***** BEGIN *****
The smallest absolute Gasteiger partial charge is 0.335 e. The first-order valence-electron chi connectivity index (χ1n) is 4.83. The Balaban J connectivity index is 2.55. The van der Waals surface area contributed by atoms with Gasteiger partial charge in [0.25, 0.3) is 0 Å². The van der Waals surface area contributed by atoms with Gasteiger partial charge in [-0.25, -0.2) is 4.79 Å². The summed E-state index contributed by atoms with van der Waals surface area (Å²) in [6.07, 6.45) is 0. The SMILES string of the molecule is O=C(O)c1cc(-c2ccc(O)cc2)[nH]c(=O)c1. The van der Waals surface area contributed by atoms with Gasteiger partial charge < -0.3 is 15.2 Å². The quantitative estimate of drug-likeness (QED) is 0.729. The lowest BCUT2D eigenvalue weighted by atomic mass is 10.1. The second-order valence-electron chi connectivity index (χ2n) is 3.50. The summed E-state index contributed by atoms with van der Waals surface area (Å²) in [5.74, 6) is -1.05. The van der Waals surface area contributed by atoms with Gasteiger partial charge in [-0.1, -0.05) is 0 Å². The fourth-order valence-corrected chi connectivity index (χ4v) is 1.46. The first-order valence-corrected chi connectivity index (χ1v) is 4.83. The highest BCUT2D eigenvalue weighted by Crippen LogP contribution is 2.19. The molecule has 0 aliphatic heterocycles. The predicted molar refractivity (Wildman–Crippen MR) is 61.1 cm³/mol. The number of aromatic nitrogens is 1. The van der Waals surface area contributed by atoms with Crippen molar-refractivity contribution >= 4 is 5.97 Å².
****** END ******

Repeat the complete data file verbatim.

The smallest absolute Gasteiger partial charge is 0.335 e. The first-order valence-electron chi connectivity index (χ1n) is 4.83. The Balaban J connectivity index is 2.55. The van der Waals surface area contributed by atoms with Gasteiger partial charge in [0.25, 0.3) is 0 Å². The van der Waals surface area contributed by atoms with Gasteiger partial charge in [-0.25, -0.2) is 4.79 Å². The summed E-state index contributed by atoms with van der Waals surface area (Å²) in [6.07, 6.45) is 0. The SMILES string of the molecule is O=C(O)c1cc(-c2ccc(O)cc2)[nH]c(=O)c1. The van der Waals surface area contributed by atoms with Gasteiger partial charge < -0.3 is 15.2 Å². The quantitative estimate of drug-likeness (QED) is 0.729. The lowest BCUT2D eigenvalue weighted by atomic mass is 10.1. The second-order valence-electron chi connectivity index (χ2n) is 3.50. The summed E-state index contributed by atoms with van der Waals surface area (Å²) in [5.74, 6) is -1.05. The van der Waals surface area contributed by atoms with Gasteiger partial charge in [-0.1, -0.05) is 0 Å². The fourth-order valence-corrected chi connectivity index (χ4v) is 1.46. The first-order valence-corrected chi connectivity index (χ1v) is 4.83. The highest BCUT2D eigenvalue weighted by Crippen LogP contribution is 2.19. The molecule has 0 aliphatic heterocycles. The predicted molar refractivity (Wildman–Crippen MR) is 61.1 cm³/mol. The number of aromatic nitrogens is 1. The van der Waals surface area contributed by atoms with Crippen molar-refractivity contribution >= 4 is 5.97 Å².